- Mormon Discussion Podcast: Roughly Weekly - Lots of “dealing with doctrinal, historical and cultural difficulties” episodes. Similar to the Maxwell Institute, but without the restrictions of being sponsored by BYU. So they will have guests and “faith transition” topics occasionally that many mainstream Mormons would consider questionable, or even apostate. That said, the N.T. Wright lectures on The Historical Jesus, episodes part 1, part 2, part 3, & part 4, are quite possibly the best 4 hours I have ever spent listening to a podcast.
Cheesy Potato Soup
We’ve made this simple slow-cooker creamy and cheesy potato soup a couple times lately so I thought I would add it here
8-10 Medium Potatoes - peeled and diced
2 Tbsp Minced Dried Onion
2 Tbsp Celery Flakes
2 tsp Minced Garlic
3 C Water (may need a little more to cover the potatoes)
2 Cubes Chicken Bouillon
2 1/2 C Milk
3 Tbsp Butter
1 - 2 Tbsp Flour
1/2 tsp Dried Thyme
1 - 2 C Grated Sharp Cheese
Salt and Pepper to taste.
Place potatoes, onion, celery, garlic, water, and bouillon in a 4-5 quart slow-cooker. Cover and cook on low for 5-6 hours until potatoes are tender. Use a potato masher to coarsely mash the potatoes.
In a small pan create a roux by melting the butter and whisking in the flour until smooth. Add the milk and continue whisking until the milk is warm.
Stir the milk into the mashed potatoes slowly. Add cheese, thyme, sale and pepper and cook on low another 30 minutes.
Creamy Tortellini Soup
I don’t know if I will ever build a consistent habit of posting updates here, but at the least I want to occasionally add some of the recipes that Jenna and I are making and enjoying.
Today’s recipe is for an incredibly easy but very tasty Tortellini Soup with spinach.
1 Pkg Frozen Tortellini (16 - 20 oz)
1 Bag Baby Spinach (6 - 10 oz)
2 14oz Cans Italian Style Diced Tomatoes (do not drain)
4 C Vegetable or Chicken Stock 1 Block Cream Cheese
In a large saucepan or pot combine the stock and tomatoes with juice and bring to a boil. Add tortellini and reduce heat to simmer. Dice the cream cheese, add to the soup and stir until blended. Add spinach slowly. Simmer for another 10-20 minutes.
Put all ingredients into a slow cooker, dicing the cream cheese. Stir well. Cover and cook on low 5-6 hours.
Stepping Away From Basketball
Once again it’s been months since I last posted. Let’s get caught up.
In July I went through a work transition again. I accepted an offer to move from supervising a sub-team working on Utah’s internal Unemployment Insurance processing system. The team I supervise now is commonly called “the Web Team”, but a better title is Enterprise Services Team. We are responsible for the overall look and feel of both the external internet and internal intranet sites for the Utah Department of Workforce Services. We also build and maintain about 50 web applications or web services that form a number of the core services provided by DWS.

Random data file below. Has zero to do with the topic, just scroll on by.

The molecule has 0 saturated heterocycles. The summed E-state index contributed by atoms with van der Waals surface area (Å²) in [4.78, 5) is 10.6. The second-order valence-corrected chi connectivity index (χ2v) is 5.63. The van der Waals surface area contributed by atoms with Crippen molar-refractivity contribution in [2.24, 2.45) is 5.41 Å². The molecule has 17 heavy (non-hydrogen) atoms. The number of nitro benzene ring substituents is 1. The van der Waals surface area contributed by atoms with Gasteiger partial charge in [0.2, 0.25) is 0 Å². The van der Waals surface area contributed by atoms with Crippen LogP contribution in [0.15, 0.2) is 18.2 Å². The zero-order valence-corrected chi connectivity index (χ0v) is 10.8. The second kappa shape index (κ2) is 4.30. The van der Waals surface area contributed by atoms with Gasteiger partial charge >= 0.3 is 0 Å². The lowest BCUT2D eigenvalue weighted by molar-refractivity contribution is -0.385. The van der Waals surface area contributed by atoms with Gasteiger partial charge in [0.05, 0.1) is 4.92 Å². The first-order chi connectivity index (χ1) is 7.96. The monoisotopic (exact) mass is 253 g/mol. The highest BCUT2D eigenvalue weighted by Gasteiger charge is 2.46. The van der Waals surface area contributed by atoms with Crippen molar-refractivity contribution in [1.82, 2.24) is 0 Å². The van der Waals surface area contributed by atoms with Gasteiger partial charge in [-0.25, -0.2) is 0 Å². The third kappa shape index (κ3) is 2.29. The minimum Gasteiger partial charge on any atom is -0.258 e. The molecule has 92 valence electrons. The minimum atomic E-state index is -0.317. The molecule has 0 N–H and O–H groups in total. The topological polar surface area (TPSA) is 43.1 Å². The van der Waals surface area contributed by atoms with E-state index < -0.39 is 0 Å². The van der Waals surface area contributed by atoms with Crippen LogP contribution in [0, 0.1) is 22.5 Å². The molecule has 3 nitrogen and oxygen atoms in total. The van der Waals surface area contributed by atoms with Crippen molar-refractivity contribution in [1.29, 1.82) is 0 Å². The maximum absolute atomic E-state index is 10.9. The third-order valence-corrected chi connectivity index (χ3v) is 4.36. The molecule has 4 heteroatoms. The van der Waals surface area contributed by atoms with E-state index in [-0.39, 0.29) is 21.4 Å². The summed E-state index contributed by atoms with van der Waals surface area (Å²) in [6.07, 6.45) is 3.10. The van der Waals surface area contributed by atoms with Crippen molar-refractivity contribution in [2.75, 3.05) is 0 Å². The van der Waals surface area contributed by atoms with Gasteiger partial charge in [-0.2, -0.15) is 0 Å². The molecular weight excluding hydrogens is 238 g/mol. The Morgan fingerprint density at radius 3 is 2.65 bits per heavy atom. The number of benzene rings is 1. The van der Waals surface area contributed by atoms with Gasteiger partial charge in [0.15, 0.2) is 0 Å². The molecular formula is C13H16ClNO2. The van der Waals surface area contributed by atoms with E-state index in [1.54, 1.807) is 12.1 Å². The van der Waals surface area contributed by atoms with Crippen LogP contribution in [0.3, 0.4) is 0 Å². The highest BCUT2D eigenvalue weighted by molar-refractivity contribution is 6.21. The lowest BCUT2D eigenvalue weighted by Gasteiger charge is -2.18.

On top of that work, we also have a contract to revise a “schools-to-careers” site called UtahFutures for a consortia of state and education agencies. This puts me in a position where I am essentially supervising two teams at once.
If that wasn’t a large enough challenge, the move also represents a big change in development technology for me. All of my past development has been done in the Microsoft stack of technologies. All but a few of the projects I now oversee are in the Java stack. It’s not a huge transition, but there is a bit of a learning curve before I will be fully productive.
With all of the changes at work, and after 8 years of heavy involvement, I am stepping back from an active role as a HS Basketball Coach. Some of my favorite memories over the past years have been watching the growth and development both on and off the court of the over 100 players I had the privilege to coach. I hope that this is not the end of my coaching, but I felt like there was no way that I could devote the kind of time required to be successful at my primary career and also devote the kind of time and attention needed to be valuable to the coaching staff.
I’ve been cycling to work again this year. At least I had been. That was before I crashed on a recreational ride on 9/17, breaking both my wrists. They have since healed, and I am cast free, but they remain weak and sore. Hopefully I can get back to consistent riding soon.